In 1993 Andrea and Stephen Bristow bought a 17-acre plot of ex-forestry land in Snowdonia with a vague plan to use it to educate children about trees, in a fun way. Today, that plot is 10 acres bigger and has become one of the UK’s top family attractions.
Having worked for many years on environmental projects in Africa, Andrea and Stephen Bristow decided in 1991 that they’d like to relocate to Snowdonia, where their children had been born and where Stephen had been a student at Bangor University in the 1980s. Both extremely passionate about forestry and ecology, they had the idea that they could use their knowledge and experience to educate children in a fun way about how important trees are.
Initially, they thought that this might take the form of an ‘Africa Centre’. They spent two and a half years living in North Wales and working on ideas, but in the end it was a friend of theirs, who at that time owned Anglesey Sea Zoo, that changed their minds.
“The response was ‘hmmm…’” Andrea laughs when she tells me about the lukewarm reaction. “So we thought, ‘what do we know about? Trees! Trees and the environment – trees are static so we need to find a way to make them fun!’”
Eventually, with the help of a consultant, a bank loan and a grant from the Wales Tourist Board, the idea of making trees fun was developed, and in 1993 The GreenWood Centre was launched on a 17-acre plot of land which consisted of little more than “trees, rushes, a bog and some rocks”.
Today, GreenWood Forest Park spans some 27 acres and has over 20 rides and activities, with kindness to the environment at the heart of it all. Every ride and activity at GreenWood is environmentally friendly: the Green Dragon Rollercoaster, for example, is ‘people-powered’, using 200-year old funicular technology that was developed in the slate quarrying industry. The Park’s latest big attraction, the Solar Splash, is the UK’s first solar-powered ride. And the mission remains unchanged: make trees and the environment fun, so that children become engaged with the message.
In the years since it opened, GreenWood has won several awards and regularly features in ‘top 10’ lists of the UK’s best family attractions. Stephen and Andrea have both received MBEs for services to the Welsh tourism industry – one of their proudest moments according to Andrea. “It’s very difficult to choose [a proudest moment] as there have been so many,” she says. “Getting our MBEs was one, but it’s the everyday stuff too – just realising what we’ve achieved. If you walk through the park and I’m gardening… people sometimes think I’m the gardener, and I realise I started all this from scratch and look how it’s grown. I’m always very proud about that, and we’re always proud of the great team we’ve built.’”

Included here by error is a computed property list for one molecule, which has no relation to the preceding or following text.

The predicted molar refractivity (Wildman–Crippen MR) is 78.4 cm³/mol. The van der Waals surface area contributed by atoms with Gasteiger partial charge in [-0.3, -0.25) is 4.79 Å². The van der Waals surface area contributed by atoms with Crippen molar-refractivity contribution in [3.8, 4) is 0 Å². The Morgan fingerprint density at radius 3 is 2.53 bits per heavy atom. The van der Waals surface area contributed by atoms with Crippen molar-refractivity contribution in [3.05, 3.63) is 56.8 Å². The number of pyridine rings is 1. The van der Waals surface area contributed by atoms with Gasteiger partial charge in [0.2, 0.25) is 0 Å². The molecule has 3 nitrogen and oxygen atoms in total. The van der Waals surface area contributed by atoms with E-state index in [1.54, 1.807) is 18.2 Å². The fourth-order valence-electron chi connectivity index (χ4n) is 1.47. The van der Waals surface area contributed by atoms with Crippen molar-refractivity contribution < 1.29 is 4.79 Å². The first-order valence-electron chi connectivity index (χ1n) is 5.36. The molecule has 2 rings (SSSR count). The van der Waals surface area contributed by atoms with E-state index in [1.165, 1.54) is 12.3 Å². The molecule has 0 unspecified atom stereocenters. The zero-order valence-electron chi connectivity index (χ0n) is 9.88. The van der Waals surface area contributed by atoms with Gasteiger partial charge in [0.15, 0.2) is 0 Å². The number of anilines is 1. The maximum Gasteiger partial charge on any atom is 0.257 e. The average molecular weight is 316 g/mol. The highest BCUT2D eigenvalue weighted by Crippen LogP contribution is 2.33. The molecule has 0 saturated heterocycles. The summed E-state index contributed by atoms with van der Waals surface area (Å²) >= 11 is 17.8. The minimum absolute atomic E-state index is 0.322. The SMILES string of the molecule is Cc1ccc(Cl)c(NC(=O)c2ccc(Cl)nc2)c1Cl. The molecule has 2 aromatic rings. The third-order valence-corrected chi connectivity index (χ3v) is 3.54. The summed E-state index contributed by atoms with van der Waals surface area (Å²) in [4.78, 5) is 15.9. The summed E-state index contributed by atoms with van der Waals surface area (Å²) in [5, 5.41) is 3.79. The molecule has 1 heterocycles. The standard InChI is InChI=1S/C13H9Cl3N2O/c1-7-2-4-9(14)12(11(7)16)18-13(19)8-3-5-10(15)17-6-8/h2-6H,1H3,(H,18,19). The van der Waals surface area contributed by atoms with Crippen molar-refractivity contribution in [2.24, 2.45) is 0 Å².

Andrea is passionate about employing local people to work at GreenWood. “We try to employ local people as much as possible,” she says, before explaining that there are 17 local people employed at GreenWood on a permanent and full-time basis, as well as ten seasonal workers during the winter months and a hundred during the summer season.
Staffing is just one part of GreenWood’s ‘buying locally’ policy.
“Our policy is basically to buy locally as much as possible throughout the business, including staff and local services,” Andrea explains. “Entertainers at the park tend to be local people, as do the craftspeople we hire to do the craft sessions with kids.”
“One of the craftsmen makes wooden mushrooms [from GreenWood’s forest] during the winter,” Andrea continues. “Then these are used at GreenWood for kids to paint during craft workshops. So that’s a product that is extremely local! Also we save jam jars throughout the year and these are used in craft workshops too – during Hallowe’en week they’re made into lanterns and then there’s a lantern parade.”
GreenWood’s ethos is mostly about the environment, but of course buying locally is part of that. Although stocking a few imported items in the shop is ‘unavoidable’, they prefer low-footfall products. For example, they saw logs to improve the forest and then have the log slices engraved on-site for sale in the shop, and they use wood from the park during the Hallowe’en besom-making workshops for young visitors. “And you can’t get much more local than that!” Andrea laughs.
Even GreenWood’s eateries don’t escape the ‘buy local’ ethos. A lot of the food and drink products at the park are sourced locally, including beef burgers and sausage rolls from Llechwedd Butchery in Llangefni, sausages from Edwards of Conwy and frozen foods from Harlech Food Service.
With so much already happening at GreenWood, are there any big developments visitors can look forward to next year?
“We don’t reveal future developments until the spring,” Andrea teases. “That’s our policy. But as this year we had a major development with the launch of Solar Splash, 2017 will be more about exciting small developments rather than a huge one.” Whatever is announced in spring 2017 won’t be anything on the scale of Solar Splash, Andrea says, but “we are always reinventing ourselves, because the product has to be fresh.”
With so much important ecological work already being done at GreenWood, and so much effort being made to support the local community through buying goods and services and employing staff locally, Andrea’s final statement comes as a surprise – albeit a very inspirational one: “You can always improve when it comes to the environment and buying locally… yes, we can improve on being local.”
I’m not sure how such a locally-focused business as GreenWood could possibly get even better at ‘being local’, but having visited the Park and witnessed first-hand the amazing work they’ve done in this area to date, I’m sure that whatever these improvements are, they’ll be an inspiration to us all.